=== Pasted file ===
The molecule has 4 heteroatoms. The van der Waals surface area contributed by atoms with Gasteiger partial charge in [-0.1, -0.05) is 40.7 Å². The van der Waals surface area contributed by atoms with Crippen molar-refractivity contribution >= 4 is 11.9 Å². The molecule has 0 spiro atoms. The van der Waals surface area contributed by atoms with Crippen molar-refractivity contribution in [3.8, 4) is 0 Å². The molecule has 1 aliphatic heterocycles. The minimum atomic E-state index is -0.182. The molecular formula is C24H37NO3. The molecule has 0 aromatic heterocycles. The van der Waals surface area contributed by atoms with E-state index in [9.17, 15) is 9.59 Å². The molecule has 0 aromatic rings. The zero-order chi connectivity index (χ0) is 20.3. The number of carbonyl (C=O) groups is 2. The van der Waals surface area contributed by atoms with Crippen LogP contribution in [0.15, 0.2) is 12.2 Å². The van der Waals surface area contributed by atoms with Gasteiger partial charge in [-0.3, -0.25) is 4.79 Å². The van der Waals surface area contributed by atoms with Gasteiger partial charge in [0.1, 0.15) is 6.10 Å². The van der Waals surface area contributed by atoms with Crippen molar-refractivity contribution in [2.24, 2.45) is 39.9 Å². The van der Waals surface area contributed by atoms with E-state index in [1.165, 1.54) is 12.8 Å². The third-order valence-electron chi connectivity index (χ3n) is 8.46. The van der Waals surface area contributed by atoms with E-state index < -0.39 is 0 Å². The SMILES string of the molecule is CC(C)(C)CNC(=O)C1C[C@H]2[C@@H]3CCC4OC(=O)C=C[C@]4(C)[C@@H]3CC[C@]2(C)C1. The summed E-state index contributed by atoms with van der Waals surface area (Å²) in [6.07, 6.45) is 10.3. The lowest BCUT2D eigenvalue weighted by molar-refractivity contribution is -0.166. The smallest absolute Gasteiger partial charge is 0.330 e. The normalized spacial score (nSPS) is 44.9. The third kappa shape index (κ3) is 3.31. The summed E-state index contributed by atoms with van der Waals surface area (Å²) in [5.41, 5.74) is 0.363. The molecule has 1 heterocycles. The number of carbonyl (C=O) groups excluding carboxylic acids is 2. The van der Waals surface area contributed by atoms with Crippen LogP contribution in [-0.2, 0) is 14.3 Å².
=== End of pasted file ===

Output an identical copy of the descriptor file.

The molecule has 4 heteroatoms. The van der Waals surface area contributed by atoms with Gasteiger partial charge in [-0.1, -0.05) is 40.7 Å². The van der Waals surface area contributed by atoms with Crippen molar-refractivity contribution >= 4 is 11.9 Å². The molecule has 0 spiro atoms. The van der Waals surface area contributed by atoms with Crippen molar-refractivity contribution in [3.8, 4) is 0 Å². The molecule has 1 aliphatic heterocycles. The minimum atomic E-state index is -0.182. The molecular formula is C24H37NO3. The molecule has 0 aromatic heterocycles. The van der Waals surface area contributed by atoms with E-state index in [9.17, 15) is 9.59 Å². The molecule has 0 aromatic rings. The zero-order chi connectivity index (χ0) is 20.3. The number of carbonyl (C=O) groups is 2. The van der Waals surface area contributed by atoms with Crippen LogP contribution in [0.15, 0.2) is 12.2 Å². The van der Waals surface area contributed by atoms with Gasteiger partial charge in [-0.3, -0.25) is 4.79 Å². The van der Waals surface area contributed by atoms with Gasteiger partial charge in [0.1, 0.15) is 6.10 Å². The van der Waals surface area contributed by atoms with Crippen molar-refractivity contribution in [2.24, 2.45) is 39.9 Å². The van der Waals surface area contributed by atoms with E-state index in [1.165, 1.54) is 12.8 Å². The third-order valence-electron chi connectivity index (χ3n) is 8.46. The van der Waals surface area contributed by atoms with E-state index < -0.39 is 0 Å². The SMILES string of the molecule is CC(C)(C)CNC(=O)C1C[C@H]2[C@@H]3CCC4OC(=O)C=C[C@]4(C)[C@@H]3CC[C@]2(C)C1. The summed E-state index contributed by atoms with van der Waals surface area (Å²) in [6.07, 6.45) is 10.3. The lowest BCUT2D eigenvalue weighted by molar-refractivity contribution is -0.166. The smallest absolute Gasteiger partial charge is 0.330 e. The normalized spacial score (nSPS) is 44.9. The third kappa shape index (κ3) is 3.31. The summed E-state index contributed by atoms with van der Waals surface area (Å²) in [5.41, 5.74) is 0.363. The molecule has 1 heterocycles. The number of carbonyl (C=O) groups excluding carboxylic acids is 2. The van der Waals surface area contributed by atoms with Crippen LogP contribution in [-0.2, 0) is 14.3 Å².